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It's remarkable what you can "achieve" with the Internet. You can message hundreds of people, embarrass them in front of the world, and then ultimately find yourself in the same situation.
But is it policed enough? Are social networking websites something to be applauded? We are the first generation asking real questions of e-safety, with more and more younger children entering the facebook world, being affected by it.
This is an issue. Facebook, and sites like it are open for issues. Even with my account now gone, there is still the question of what fingerprints are left.
Perhaps this is alarmist. Perhaps I'm being too easily swayed by the days events. But one things for sure. For now, at least until the training is done, my facebook days are over.
It should be said that the tutors do seem to have a good idea about placements; because this is exactly what I was looking for. It’s a challenge, and it seems to be a good school with a strong ethos.
The fact that the school runs the opening minds curriculum is also of interest to me. I hope to be able to teach some maths at that level, and see how it will affect the way I teach the subject. I have a definite idea in my mind about what to do in that regard, I will be interested to see if that changes.
The school is also very responsive. I have for my own development asked to work with lower ability groups, and they have very quickly placed me with such a group. They have a great encouragement that we focus on our own development, which I think is an excellent complement to the school in its form.
I am looking forward to the coming weeks, and hope that I can give to the school as much as I hope to get out of it.
APP strikes me as being a way of "grouping" students in a positive manner. To give a framework where teachers can easily follow pupil’s progress and therefore tailor the learning experience to maximise the pupil’s progress.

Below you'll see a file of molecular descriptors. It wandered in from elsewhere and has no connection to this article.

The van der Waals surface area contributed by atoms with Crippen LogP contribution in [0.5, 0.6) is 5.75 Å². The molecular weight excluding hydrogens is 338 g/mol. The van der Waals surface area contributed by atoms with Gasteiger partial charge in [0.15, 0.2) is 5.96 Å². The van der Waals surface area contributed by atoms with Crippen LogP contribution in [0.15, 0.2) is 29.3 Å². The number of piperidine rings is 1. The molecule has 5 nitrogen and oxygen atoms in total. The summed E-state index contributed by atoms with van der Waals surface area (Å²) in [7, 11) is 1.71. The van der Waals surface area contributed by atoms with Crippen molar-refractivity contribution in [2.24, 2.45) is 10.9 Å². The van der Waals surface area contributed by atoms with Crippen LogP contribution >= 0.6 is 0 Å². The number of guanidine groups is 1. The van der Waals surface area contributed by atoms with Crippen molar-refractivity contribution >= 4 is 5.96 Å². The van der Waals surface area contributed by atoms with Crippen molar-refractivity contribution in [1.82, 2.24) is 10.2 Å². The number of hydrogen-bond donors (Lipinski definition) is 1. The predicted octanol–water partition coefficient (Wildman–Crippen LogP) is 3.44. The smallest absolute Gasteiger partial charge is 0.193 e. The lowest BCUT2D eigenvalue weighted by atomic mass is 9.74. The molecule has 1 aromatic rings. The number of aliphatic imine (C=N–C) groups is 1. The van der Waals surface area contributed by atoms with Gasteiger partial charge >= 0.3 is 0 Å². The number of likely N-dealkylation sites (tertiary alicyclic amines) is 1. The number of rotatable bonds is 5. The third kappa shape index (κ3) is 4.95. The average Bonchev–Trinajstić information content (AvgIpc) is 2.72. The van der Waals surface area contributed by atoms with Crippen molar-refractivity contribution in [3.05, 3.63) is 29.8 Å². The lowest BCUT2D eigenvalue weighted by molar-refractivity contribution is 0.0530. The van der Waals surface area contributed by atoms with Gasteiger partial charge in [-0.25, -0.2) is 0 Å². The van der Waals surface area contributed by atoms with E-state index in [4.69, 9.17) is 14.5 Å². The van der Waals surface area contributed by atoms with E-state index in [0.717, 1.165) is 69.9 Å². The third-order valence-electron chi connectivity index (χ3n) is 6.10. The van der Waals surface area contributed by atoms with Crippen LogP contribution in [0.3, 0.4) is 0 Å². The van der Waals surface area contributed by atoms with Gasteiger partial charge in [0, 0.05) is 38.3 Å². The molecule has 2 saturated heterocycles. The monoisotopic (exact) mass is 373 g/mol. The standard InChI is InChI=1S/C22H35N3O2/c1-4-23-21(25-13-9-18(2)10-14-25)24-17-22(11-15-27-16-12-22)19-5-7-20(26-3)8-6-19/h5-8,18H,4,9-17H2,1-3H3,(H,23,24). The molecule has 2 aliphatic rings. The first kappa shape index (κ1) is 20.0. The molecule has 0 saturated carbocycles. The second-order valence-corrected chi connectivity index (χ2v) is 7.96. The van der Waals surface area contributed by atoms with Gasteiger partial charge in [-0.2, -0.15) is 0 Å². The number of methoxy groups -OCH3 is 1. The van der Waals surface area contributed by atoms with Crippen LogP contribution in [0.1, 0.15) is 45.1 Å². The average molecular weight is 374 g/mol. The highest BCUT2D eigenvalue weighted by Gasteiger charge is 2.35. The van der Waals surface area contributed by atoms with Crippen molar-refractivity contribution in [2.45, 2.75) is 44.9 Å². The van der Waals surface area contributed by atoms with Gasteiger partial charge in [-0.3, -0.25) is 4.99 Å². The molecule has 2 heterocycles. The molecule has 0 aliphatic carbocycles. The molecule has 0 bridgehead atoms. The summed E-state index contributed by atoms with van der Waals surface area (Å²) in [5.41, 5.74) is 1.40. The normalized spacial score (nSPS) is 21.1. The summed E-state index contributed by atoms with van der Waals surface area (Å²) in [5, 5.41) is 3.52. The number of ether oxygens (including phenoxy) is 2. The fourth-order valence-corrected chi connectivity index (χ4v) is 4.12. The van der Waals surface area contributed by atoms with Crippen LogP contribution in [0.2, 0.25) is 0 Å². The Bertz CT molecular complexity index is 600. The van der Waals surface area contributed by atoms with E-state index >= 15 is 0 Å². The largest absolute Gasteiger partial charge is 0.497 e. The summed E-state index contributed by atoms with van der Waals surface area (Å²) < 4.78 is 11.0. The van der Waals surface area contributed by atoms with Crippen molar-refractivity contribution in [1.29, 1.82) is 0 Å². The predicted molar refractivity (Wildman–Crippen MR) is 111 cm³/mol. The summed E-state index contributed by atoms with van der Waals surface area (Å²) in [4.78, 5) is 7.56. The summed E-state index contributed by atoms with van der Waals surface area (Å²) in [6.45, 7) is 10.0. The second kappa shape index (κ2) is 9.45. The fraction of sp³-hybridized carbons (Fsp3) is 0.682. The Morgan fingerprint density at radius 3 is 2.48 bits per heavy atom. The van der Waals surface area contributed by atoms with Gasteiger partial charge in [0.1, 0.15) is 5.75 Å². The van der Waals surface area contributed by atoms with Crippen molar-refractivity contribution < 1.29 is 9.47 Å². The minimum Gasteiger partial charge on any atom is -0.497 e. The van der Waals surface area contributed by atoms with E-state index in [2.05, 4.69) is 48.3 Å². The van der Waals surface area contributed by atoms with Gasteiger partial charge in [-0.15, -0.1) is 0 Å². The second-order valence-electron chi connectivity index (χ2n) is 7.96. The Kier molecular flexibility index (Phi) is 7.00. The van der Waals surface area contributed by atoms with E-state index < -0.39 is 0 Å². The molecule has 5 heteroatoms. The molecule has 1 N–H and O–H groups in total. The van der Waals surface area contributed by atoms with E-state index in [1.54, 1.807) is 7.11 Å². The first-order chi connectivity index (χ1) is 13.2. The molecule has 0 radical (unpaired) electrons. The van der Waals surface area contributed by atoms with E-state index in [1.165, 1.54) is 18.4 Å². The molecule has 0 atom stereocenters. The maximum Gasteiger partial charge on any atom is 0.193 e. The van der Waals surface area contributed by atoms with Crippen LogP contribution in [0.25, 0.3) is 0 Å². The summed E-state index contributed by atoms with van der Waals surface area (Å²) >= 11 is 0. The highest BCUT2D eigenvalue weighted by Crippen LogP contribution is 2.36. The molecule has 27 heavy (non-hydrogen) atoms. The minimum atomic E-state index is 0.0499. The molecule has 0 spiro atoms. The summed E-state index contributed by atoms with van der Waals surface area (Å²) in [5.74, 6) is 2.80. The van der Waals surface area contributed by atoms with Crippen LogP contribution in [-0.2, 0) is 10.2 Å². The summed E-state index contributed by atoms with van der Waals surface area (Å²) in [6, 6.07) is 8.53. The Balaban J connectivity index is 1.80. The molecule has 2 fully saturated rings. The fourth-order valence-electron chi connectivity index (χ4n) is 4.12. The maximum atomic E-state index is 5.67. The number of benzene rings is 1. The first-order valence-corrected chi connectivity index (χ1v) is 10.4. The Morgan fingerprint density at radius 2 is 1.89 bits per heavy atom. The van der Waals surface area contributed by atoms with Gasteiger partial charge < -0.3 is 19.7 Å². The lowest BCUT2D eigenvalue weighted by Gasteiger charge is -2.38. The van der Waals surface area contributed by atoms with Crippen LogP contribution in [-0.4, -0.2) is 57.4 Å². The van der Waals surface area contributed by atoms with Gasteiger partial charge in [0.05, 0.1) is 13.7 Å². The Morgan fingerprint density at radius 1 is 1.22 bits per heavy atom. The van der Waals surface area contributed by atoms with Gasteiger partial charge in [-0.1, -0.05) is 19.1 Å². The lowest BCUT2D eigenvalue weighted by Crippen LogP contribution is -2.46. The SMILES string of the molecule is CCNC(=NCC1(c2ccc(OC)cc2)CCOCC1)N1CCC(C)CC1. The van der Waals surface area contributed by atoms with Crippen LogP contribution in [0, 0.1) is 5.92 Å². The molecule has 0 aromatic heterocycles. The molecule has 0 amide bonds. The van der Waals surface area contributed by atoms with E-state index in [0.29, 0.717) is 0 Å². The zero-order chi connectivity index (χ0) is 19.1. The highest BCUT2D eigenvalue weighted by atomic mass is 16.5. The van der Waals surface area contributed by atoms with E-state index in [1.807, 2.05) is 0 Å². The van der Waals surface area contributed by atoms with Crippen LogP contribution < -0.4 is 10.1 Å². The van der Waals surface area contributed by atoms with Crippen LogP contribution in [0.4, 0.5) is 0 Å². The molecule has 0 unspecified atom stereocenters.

There is an emphasis on collecting evidence within the framework. The examples that are given within “Getting to grips with APP” include, interestingly enough, collecting notes on what pupils say in class. This has its uses, but I think if something relevant comes up in discussion, reaction on it should be immediate, not waiting for it to be reviewed.
The use also in being able to identify similarities within the progress of a class or even a year can also help to identify gaps in the SOW. This, for me, is a very useful, and powerful form of self-assessment for the teacher. There is also advantage in how much more formative the assessment is, removing the excess and focusing on development.
But as with all good ideas there appear to be problems. Lack of support for teachers who aren’t used to it. Implementing it on top of current methods, causing confusion. Using it as a form of whole school monitoring, which it is not designed for.
New documents released by the government have given clarity to this, but there is a need for more effort to explain what it is for, and how it should be used. It is a good idea, but all good ideas need good excecution. Without that it will flop as many have before.